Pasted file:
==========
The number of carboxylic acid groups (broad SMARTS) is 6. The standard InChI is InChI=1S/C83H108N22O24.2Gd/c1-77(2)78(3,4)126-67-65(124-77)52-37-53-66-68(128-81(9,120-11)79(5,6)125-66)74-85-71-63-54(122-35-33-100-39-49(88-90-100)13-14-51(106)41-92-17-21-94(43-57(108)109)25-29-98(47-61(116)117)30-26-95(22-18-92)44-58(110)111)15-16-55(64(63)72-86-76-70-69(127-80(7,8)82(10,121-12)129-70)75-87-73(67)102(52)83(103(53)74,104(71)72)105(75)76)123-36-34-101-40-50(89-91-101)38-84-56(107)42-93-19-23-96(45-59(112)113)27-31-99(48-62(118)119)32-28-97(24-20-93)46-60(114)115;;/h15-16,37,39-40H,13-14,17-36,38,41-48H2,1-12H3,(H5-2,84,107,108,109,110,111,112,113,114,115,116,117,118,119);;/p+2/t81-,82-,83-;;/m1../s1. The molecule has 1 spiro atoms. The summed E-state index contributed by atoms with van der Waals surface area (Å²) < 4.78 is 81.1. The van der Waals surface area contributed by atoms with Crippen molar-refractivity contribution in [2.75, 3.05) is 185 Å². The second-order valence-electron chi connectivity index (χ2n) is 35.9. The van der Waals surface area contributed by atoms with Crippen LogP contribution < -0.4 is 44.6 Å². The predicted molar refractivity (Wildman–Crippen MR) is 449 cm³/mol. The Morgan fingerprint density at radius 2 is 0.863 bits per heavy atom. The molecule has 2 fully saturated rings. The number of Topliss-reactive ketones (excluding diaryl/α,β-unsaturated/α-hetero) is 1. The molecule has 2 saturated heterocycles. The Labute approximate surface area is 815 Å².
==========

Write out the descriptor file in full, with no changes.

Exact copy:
The number of carboxylic acid groups (broad SMARTS) is 6. The standard InChI is InChI=1S/C83H108N22O24.2Gd/c1-77(2)78(3,4)126-67-65(124-77)52-37-53-66-68(128-81(9,120-11)79(5,6)125-66)74-85-71-63-54(122-35-33-100-39-49(88-90-100)13-14-51(106)41-92-17-21-94(43-57(108)109)25-29-98(47-61(116)117)30-26-95(22-18-92)44-58(110)111)15-16-55(64(63)72-86-76-70-69(127-80(7,8)82(10,121-12)129-70)75-87-73(67)102(52)83(103(53)74,104(71)72)105(75)76)123-36-34-101-40-50(89-91-101)38-84-56(107)42-93-19-23-96(45-59(112)113)27-31-99(48-62(118)119)32-28-97(24-20-93)46-60(114)115;;/h15-16,37,39-40H,13-14,17-36,38,41-48H2,1-12H3,(H5-2,84,107,108,109,110,111,112,113,114,115,116,117,118,119);;/p+2/t81-,82-,83-;;/m1../s1. The molecule has 1 spiro atoms. The summed E-state index contributed by atoms with van der Waals surface area (Å²) < 4.78 is 81.1. The van der Waals surface area contributed by atoms with Crippen molar-refractivity contribution in [2.75, 3.05) is 185 Å². The second-order valence-electron chi connectivity index (χ2n) is 35.9. The van der Waals surface area contributed by atoms with Crippen LogP contribution < -0.4 is 44.6 Å². The predicted molar refractivity (Wildman–Crippen MR) is 449 cm³/mol. The Morgan fingerprint density at radius 2 is 0.863 bits per heavy atom. The molecule has 2 fully saturated rings. The number of Topliss-reactive ketones (excluding diaryl/α,β-unsaturated/α-hetero) is 1. The molecule has 2 saturated heterocycles. The Labute approximate surface area is 815 Å².